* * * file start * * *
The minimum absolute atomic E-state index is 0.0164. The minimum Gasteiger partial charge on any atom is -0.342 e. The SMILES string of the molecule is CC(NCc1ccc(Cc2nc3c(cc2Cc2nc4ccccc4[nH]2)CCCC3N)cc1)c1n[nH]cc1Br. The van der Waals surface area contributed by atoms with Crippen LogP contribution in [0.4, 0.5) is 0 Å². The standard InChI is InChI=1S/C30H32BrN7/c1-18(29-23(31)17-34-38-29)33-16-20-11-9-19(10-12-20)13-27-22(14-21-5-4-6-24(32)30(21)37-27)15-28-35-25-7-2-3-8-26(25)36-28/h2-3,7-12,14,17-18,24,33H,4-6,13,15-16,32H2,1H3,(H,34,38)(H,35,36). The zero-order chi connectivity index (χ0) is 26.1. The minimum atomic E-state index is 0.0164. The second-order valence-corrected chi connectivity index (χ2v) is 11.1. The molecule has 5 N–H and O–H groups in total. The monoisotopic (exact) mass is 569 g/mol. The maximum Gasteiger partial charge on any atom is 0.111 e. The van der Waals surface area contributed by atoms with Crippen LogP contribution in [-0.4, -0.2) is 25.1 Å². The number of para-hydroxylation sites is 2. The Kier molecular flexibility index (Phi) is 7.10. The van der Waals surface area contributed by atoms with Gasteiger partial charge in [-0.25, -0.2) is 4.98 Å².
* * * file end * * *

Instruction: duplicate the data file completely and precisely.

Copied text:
The minimum absolute atomic E-state index is 0.0164. The minimum Gasteiger partial charge on any atom is -0.342 e. The SMILES string of the molecule is CC(NCc1ccc(Cc2nc3c(cc2Cc2nc4ccccc4[nH]2)CCCC3N)cc1)c1n[nH]cc1Br. The van der Waals surface area contributed by atoms with Crippen LogP contribution in [0.4, 0.5) is 0 Å². The standard InChI is InChI=1S/C30H32BrN7/c1-18(29-23(31)17-34-38-29)33-16-20-11-9-19(10-12-20)13-27-22(14-21-5-4-6-24(32)30(21)37-27)15-28-35-25-7-2-3-8-26(25)36-28/h2-3,7-12,14,17-18,24,33H,4-6,13,15-16,32H2,1H3,(H,34,38)(H,35,36). The zero-order chi connectivity index (χ0) is 26.1. The minimum atomic E-state index is 0.0164. The second-order valence-corrected chi connectivity index (χ2v) is 11.1. The molecule has 5 N–H and O–H groups in total. The monoisotopic (exact) mass is 569 g/mol. The maximum Gasteiger partial charge on any atom is 0.111 e. The van der Waals surface area contributed by atoms with Crippen LogP contribution in [-0.4, -0.2) is 25.1 Å². The number of para-hydroxylation sites is 2. The Kier molecular flexibility index (Phi) is 7.10. The van der Waals surface area contributed by atoms with Gasteiger partial charge in [-0.25, -0.2) is 4.98 Å².